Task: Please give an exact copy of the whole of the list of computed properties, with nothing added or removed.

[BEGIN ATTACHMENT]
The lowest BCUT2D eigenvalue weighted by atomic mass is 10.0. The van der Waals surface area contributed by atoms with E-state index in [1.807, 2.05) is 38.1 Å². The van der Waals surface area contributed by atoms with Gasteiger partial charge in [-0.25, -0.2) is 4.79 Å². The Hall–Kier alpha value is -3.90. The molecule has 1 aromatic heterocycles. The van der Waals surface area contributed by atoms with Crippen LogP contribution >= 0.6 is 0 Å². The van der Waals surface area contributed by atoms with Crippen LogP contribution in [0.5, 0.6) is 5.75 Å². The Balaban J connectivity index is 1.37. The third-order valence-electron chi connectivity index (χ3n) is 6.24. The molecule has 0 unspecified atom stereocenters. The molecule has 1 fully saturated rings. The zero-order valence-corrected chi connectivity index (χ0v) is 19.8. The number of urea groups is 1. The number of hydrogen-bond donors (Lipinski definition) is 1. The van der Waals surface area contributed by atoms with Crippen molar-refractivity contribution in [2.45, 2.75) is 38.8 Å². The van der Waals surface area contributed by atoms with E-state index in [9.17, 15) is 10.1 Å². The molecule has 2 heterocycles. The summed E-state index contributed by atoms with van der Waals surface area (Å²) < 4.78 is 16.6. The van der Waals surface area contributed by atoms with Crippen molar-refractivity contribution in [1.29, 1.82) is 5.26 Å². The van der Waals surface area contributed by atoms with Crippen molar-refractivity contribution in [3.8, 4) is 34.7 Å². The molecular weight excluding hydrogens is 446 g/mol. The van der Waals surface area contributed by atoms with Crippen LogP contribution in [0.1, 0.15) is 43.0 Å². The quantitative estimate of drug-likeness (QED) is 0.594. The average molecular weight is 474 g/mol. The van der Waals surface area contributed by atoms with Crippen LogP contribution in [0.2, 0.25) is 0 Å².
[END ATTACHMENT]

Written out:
The lowest BCUT2D eigenvalue weighted by atomic mass is 10.0. The van der Waals surface area contributed by atoms with E-state index in [1.807, 2.05) is 38.1 Å². The van der Waals surface area contributed by atoms with Gasteiger partial charge in [-0.25, -0.2) is 4.79 Å². The Hall–Kier alpha value is -3.90. The molecule has 1 aromatic heterocycles. The van der Waals surface area contributed by atoms with Crippen LogP contribution >= 0.6 is 0 Å². The van der Waals surface area contributed by atoms with Crippen LogP contribution in [0.5, 0.6) is 5.75 Å². The Balaban J connectivity index is 1.37. The third-order valence-electron chi connectivity index (χ3n) is 6.24. The molecule has 0 unspecified atom stereocenters. The molecule has 1 fully saturated rings. The zero-order valence-corrected chi connectivity index (χ0v) is 19.8. The number of urea groups is 1. The number of hydrogen-bond donors (Lipinski definition) is 1. The van der Waals surface area contributed by atoms with Crippen molar-refractivity contribution in [2.45, 2.75) is 38.8 Å². The van der Waals surface area contributed by atoms with E-state index in [9.17, 15) is 10.1 Å². The molecule has 2 heterocycles. The summed E-state index contributed by atoms with van der Waals surface area (Å²) < 4.78 is 16.6. The van der Waals surface area contributed by atoms with Crippen molar-refractivity contribution in [1.29, 1.82) is 5.26 Å². The van der Waals surface area contributed by atoms with Crippen molar-refractivity contribution in [3.8, 4) is 34.7 Å². The molecular weight excluding hydrogens is 446 g/mol. The van der Waals surface area contributed by atoms with Crippen LogP contribution in [0.1, 0.15) is 43.0 Å². The quantitative estimate of drug-likeness (QED) is 0.594. The average molecular weight is 474 g/mol. The van der Waals surface area contributed by atoms with Crippen LogP contribution in [0.2, 0.25) is 0 Å².